• A Descriptive and Statistical Account of the British Empire, exhibiting its extent, physical capacities, population, industry, and civil and religious institutions. 2 volumes, 1837
  • Statements Illustrative of the Policy and Probable Consequence of the Proposed Repeal of the Existing Corn Law, 1841.
  • The Literature of Political Economy, 1845.
  • The Works of David Ricardo, Esq. with a notice of the life and writings of the author (ed. J.R. McCulloch), 1846.
  • A Treatise on the Succession to Property Vacant by Death, 1848.
  • A Treatise on Metallic and Paper Money and Banks, 1858
  • Treatises and Essays, 1859.
  • A Treatise on the Principles and Practical Influence of Taxation and the Funding System, 1863.



  1. ^ "John Ramsay McCulloch". Gazetteer for Scotland. Retrieved 13 May 2010.
  2. ^ Goring, Rosemary, ed. (1992). Chambers Scottish Biographical Dictionary. Edinburgh: Chambers.
  3. ^ McCulloch1824.
  4. ^ J. R. McCulloch, Early English Tracts on Commerce. London: Political Economy Club (1856); Cambridge [Eng.] University Press, 1954.
  5. ^ ""James Mill, 1773–1836", New School". Archived from the original on 3 April 2008. Retrieved 4 April 2009.{{cite web}}: CS1 maint: bot: original URL status unknown (link)
  6. ^ Ricardo to Malthus, 15 August 1823. Quoted by Halevy, The Growth of Philosophic Radicalism, Beacon Press, (1955) p. 352.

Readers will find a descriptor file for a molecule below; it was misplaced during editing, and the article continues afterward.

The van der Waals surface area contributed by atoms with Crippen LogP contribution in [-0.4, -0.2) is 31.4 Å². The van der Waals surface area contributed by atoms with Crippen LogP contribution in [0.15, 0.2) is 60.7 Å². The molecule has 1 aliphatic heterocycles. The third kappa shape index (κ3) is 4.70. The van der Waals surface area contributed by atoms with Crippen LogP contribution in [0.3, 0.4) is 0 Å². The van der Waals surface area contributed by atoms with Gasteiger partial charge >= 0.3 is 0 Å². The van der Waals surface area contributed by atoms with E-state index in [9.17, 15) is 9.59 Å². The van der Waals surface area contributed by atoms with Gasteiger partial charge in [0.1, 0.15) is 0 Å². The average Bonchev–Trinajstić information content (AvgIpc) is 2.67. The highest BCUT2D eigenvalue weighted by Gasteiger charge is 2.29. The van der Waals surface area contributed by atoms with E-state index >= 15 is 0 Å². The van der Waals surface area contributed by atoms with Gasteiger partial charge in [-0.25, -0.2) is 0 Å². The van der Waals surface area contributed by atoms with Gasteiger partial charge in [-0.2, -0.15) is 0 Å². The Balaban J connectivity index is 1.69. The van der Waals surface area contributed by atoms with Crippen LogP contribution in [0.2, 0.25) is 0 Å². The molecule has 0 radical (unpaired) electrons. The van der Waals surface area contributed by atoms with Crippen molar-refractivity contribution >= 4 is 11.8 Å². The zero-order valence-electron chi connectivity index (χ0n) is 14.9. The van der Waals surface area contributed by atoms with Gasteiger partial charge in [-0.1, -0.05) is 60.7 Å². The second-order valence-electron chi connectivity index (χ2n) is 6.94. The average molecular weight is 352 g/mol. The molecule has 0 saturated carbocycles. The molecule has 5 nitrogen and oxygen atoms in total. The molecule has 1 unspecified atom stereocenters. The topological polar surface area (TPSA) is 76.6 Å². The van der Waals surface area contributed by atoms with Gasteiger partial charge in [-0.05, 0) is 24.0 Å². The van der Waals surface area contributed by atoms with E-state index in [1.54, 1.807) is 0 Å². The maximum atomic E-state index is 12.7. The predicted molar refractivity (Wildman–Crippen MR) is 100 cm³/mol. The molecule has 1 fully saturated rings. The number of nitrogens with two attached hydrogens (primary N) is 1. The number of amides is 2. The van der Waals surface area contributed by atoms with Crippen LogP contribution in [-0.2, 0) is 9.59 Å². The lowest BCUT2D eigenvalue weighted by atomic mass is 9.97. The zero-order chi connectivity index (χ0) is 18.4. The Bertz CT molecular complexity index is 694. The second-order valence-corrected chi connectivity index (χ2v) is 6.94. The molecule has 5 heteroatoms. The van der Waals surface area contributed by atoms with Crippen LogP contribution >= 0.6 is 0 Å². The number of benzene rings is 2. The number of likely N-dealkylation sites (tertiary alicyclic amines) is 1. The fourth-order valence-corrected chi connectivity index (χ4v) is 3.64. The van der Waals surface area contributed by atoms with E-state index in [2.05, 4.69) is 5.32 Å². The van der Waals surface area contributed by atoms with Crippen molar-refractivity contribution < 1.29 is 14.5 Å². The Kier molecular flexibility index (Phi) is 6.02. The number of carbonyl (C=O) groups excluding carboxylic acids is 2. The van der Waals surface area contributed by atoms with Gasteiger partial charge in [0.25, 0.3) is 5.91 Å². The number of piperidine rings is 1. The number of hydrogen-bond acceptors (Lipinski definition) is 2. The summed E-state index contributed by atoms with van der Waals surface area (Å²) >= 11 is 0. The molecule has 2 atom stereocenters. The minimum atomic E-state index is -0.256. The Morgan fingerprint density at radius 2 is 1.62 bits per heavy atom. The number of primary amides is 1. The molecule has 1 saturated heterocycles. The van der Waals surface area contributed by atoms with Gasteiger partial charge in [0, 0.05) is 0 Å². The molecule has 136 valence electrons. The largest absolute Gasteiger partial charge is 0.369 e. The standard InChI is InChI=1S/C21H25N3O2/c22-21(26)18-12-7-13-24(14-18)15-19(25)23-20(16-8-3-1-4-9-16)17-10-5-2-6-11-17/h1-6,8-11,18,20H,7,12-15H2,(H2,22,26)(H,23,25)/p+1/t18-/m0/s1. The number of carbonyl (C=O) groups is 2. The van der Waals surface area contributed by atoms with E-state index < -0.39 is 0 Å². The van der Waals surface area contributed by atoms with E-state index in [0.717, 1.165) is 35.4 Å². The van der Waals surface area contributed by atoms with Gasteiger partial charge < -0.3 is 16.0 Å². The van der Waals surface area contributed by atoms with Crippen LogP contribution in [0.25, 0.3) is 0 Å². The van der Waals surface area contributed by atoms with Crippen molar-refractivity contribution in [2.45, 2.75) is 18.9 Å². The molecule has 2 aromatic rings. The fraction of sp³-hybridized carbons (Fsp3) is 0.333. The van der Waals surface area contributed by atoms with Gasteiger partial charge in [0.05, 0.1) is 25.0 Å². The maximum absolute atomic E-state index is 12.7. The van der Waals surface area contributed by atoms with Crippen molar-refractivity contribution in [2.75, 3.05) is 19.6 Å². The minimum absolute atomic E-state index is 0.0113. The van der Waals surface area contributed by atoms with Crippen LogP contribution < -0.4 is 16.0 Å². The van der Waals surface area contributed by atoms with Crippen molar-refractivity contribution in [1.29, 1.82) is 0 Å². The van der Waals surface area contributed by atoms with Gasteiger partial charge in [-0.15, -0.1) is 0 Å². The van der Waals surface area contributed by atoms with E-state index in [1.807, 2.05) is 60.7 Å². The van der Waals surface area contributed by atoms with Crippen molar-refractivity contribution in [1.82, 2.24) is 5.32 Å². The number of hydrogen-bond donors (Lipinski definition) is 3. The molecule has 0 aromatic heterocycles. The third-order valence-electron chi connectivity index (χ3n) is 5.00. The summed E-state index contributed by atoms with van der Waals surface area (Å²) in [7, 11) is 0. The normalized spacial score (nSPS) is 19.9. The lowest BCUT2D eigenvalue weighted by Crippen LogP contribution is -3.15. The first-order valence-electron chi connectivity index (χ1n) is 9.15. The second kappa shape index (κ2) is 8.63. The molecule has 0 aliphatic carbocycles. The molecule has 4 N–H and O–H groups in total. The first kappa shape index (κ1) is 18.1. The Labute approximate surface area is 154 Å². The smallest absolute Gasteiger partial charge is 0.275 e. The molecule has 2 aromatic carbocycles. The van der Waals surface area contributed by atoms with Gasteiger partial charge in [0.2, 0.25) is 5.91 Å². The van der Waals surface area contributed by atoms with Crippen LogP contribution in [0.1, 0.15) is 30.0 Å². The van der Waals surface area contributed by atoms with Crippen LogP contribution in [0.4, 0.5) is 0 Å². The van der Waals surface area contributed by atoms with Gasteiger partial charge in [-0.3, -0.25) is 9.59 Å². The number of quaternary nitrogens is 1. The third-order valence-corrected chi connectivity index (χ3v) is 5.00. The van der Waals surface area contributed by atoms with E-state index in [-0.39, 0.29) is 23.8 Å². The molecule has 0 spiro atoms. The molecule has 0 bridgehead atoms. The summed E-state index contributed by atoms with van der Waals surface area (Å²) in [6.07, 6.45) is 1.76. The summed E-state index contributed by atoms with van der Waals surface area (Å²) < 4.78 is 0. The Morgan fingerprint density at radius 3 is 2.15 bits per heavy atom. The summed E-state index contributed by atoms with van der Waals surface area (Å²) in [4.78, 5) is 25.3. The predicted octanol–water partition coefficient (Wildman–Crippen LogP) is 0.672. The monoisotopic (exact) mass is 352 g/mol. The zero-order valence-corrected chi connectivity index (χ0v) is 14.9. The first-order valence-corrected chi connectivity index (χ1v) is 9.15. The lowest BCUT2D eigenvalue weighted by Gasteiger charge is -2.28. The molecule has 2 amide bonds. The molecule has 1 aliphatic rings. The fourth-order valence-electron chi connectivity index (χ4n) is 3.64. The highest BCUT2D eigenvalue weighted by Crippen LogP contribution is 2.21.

7. ^ a b Malthus, Thomas Robert (2016). Definitions in Political Economy. McLean: Berkeley Bridge Press. ISBN 978-1-945208-01-0.
  8. ^ McCulloch, John Ramsay (10 March 1827). "A Review of Definitions in Political Economy by the Rev. T. R. Malthus". The Scotsman: 1.
  9. ^ McCulloch, John Ramsay (1825). The Principles of Political Economy. Edinburgh: William & Charles Tait.
  10. ^ Morton Paglin's "Introduction" to: Malthus, Thomas Robert (1986). Definitions in Political Economy. Fairfield, New Jersey: Augustus M. Kelley. p. xiii.
  11. ^ Discourse 1824: pdf at McMaster
  12. ^ Discourse 1824 at the Internet Archive
  13. ^ Discourse 2nd. ed. 1825 at the Internet Archive; id. at the Internet Archive
  14. ^ The Principles of Political Economy (1825) in Google books


  • Denis P. O'Brien, J. R. McCulloch, A Study in Classical Economics, George Allen & Unwin (1970). ISBN 0-04-330158-4.
  • Collected works of J R McCulloch, with introductions by Denis O'Brien. 8 volumes. Routledge/Thoemmes Press (1995). ISBN 978-0415113526.